• Be careful when using parameters in SQL statements that are derived from user input, as this is a common source of SQL injection attacks. This type of hacker attack involves a cleverly crafted parameter value on the user’s part and an insecure application hat doesn’t validate user input. This attack can allow a malicious user to access private data or even destroy your database!
  • How to use parameters in SQL (90)
  • When you are using parameters, don’t forget to sanitize strParamZIP before passing it to the database to avoid injection attacks. By sanitize, I mean that you should evaluate the value contained within strParamZIP and make sure it’s a valid postal code, not some other (invalid) text
  • Using SqlDataSource to connect to databases (92)
  • You may find in more advanced applications that the developer chooses to perform the paging in the database tier within their stored procedures. This is very effective in that it doesn’t persist a large amount of data on the presentation tier, and it reduces the amount of traffic on the wire. ASP.NET gives you the facility to page on the client, should you choose to, and SQL Server gives you the facility to page on the database tier, should you choose to. It’s all about flexibility!
  • Use DataList control when you want to configure way of presenting data

Web Forms with Asp.Net

– Web Applications Characteristics:

  • Multiuser
  • Designed to be executed on server and viewed in client
  • Most of web applications are stateless

– HTML controls are executed on client and Asp controls are executed on server

– In action attribute you specify the URI of the agent that handles the processing on the form

– With method attribute you specify that the form will use either the HTTP-POST or HTTP-GET to talk to server

  • When using HTTP-POST, the URI of the agent is called with the parameters specified in the form as name/value pairs in the URI. As a result, the call will look something like this: http://server/application?param=value&param=value
    • Usually HTTP-GET is used to request information from server (pull model)
    • If there had been parameters encoded in the query string (the URL), as is the case with HTTP-GET, we could access those values through the HttpRequest.QueryString parameter
  • When using HTTP-POST, values are embedded within the body of the HTTP request itself, following the HTTP header values
    • Usually HTTP-POST is used to send data to server (push model)
    • When using HTTP-POST: string value = Request.Form[“ItemName”];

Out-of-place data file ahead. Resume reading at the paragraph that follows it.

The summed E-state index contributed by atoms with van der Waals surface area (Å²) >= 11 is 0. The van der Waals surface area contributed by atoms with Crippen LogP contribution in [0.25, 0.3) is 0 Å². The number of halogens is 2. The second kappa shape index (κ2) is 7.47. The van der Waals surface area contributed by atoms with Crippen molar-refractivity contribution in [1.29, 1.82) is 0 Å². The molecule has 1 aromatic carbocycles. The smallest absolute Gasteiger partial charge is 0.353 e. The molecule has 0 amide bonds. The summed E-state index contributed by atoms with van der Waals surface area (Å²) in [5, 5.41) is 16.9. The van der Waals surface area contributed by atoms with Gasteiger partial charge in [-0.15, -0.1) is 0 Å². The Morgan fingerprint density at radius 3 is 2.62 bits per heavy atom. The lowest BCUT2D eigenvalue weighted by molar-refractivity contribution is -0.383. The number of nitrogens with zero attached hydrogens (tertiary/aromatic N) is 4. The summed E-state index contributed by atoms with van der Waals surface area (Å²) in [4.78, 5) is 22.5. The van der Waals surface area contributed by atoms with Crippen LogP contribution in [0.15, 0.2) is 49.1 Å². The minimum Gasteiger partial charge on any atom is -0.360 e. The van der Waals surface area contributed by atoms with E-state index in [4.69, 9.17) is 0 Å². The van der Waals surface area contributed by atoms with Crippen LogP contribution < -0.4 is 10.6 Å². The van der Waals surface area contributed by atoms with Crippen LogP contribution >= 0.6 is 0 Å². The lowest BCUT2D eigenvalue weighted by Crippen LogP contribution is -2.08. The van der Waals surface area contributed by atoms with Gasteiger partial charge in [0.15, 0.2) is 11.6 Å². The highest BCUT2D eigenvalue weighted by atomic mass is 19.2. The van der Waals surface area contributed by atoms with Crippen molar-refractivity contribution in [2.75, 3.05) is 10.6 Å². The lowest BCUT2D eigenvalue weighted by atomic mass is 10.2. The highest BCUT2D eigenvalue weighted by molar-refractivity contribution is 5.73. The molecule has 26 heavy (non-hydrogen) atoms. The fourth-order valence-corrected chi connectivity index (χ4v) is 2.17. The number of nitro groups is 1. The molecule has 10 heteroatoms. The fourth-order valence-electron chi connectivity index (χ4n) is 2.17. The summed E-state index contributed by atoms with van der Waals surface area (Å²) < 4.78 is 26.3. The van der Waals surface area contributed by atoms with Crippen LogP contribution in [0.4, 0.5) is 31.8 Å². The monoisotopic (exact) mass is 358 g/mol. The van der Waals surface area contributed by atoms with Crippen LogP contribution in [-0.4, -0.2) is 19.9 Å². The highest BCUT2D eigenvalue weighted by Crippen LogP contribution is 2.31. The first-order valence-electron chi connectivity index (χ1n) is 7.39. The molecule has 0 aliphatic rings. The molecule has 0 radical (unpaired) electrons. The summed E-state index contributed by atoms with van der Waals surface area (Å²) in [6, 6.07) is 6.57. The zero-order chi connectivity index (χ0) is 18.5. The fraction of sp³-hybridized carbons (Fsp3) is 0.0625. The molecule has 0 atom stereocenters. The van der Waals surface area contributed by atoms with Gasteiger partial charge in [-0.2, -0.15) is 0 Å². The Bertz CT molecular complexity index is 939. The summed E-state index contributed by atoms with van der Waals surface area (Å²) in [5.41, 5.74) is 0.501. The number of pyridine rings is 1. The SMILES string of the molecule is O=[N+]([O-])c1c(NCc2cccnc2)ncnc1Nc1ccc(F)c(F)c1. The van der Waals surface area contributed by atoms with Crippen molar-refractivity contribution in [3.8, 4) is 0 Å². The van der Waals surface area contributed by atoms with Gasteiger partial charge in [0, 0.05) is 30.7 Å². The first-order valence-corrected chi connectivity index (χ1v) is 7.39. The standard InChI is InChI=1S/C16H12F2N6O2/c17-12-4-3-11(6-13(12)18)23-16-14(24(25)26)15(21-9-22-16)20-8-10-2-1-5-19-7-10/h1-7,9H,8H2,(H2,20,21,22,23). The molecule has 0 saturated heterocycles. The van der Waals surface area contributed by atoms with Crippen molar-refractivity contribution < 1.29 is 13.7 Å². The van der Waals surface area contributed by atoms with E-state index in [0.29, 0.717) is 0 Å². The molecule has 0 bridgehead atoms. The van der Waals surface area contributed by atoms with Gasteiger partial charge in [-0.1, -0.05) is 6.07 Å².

• You can add values to property HttpRequest

– Why is stateless

Processing of events is done by the flow:

  • When the page first runs, ASP.NET prepares the HTML to send to the client then destroy it from server memory
  • User trigger postback to server
  • Then page is send to server and ASP.NET stores the state of each control
  • Executes the event handler of the triggered event
  • Modified page is rendered back into HTML and returned to the client

– Using Automatic Postback you can make a control response right away (like city list)

  • Here this is achieved by enabling the AutoPostBack property

Session State Concept:

  • Having permanent data available during browning period
  • Methods to support statefull application:
    • Cookies:
      • Disadvantages:
        • They lead to security problems and privacy issues
        • Requires a lot of development overhead
      • View State:
        • Solves most of Cookies problems
        • Disadvantage here is that the size of page is increased by the view state info


  • If an excessively large page is giving you a problem, you can override view state by setting the EnableViewState property to false. Thus, when designing your application, you can optimize it for page size by enabling view state only for the controls that you want to maintain state for


Page Framework Initialization:

  • Here ASP.Net initializes the page memory on the server
  • Then page fires Page .Init event here you can perform actions upon initializing the page but UI actions are not permitted because UI rendering has not occurred yet

Application Code Initialization:

  • Page_Load will fired at this point
  • This event most is used for initialization issues
  • You can use Page.IsPostBack to make a distinction between page initialization and reloading

Performing Event Handling:

  • If a number of lists are used with no AutoPostBack, and the user selects items on them before pressing a button on the page—then each of these events will have their handler called at this stage

Performing Data Binding:

  • Any data binding that updates the data store via an insert, a delete, or an update will occur after all the control events are handled, but before the Page_PreRender occur. Then, after the PreRender event, the functionality that queries the data store will fire. This ensures that data isn’t stale, because any functionality on your page that updates the data store will happen before anything is read from the data store. Therefore, the data on your page is always up-to-date

– Use Page.Controls to access all controls

– [Programming] Changing the page title dynamically using Title property

– [Programming] Adding controls in run time: Page.Form.Controls.Add

  • Here we are adding controls to control container

– Common page elements:

  • Request
  • Response
  • Used to redirect web pages: Response.Redirect(“url”)